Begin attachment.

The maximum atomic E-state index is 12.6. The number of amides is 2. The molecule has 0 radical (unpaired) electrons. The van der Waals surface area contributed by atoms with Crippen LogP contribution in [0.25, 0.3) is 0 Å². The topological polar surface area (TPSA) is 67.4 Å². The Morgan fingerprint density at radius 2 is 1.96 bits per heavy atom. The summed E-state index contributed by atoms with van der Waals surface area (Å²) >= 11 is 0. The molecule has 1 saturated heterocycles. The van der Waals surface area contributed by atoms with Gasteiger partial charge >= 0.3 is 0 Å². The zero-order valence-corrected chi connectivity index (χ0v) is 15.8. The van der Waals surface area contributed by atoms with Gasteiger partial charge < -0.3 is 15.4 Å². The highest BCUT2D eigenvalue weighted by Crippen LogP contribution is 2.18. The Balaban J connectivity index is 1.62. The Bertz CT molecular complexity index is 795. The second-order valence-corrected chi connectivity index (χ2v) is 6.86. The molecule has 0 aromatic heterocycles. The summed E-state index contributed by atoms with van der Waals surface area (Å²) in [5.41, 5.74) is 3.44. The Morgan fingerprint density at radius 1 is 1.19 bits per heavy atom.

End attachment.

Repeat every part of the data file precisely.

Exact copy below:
The maximum atomic E-state index is 12.6. The number of amides is 2. The molecule has 0 radical (unpaired) electrons. The van der Waals surface area contributed by atoms with Crippen LogP contribution in [0.25, 0.3) is 0 Å². The topological polar surface area (TPSA) is 67.4 Å². The Morgan fingerprint density at radius 2 is 1.96 bits per heavy atom. The summed E-state index contributed by atoms with van der Waals surface area (Å²) >= 11 is 0. The molecule has 1 saturated heterocycles. The van der Waals surface area contributed by atoms with Gasteiger partial charge >= 0.3 is 0 Å². The zero-order valence-corrected chi connectivity index (χ0v) is 15.8. The van der Waals surface area contributed by atoms with Gasteiger partial charge < -0.3 is 15.4 Å². The highest BCUT2D eigenvalue weighted by Crippen LogP contribution is 2.18. The Balaban J connectivity index is 1.62. The Bertz CT molecular complexity index is 795. The second-order valence-corrected chi connectivity index (χ2v) is 6.86. The molecule has 0 aromatic heterocycles. The summed E-state index contributed by atoms with van der Waals surface area (Å²) in [5.41, 5.74) is 3.44. The Morgan fingerprint density at radius 1 is 1.19 bits per heavy atom.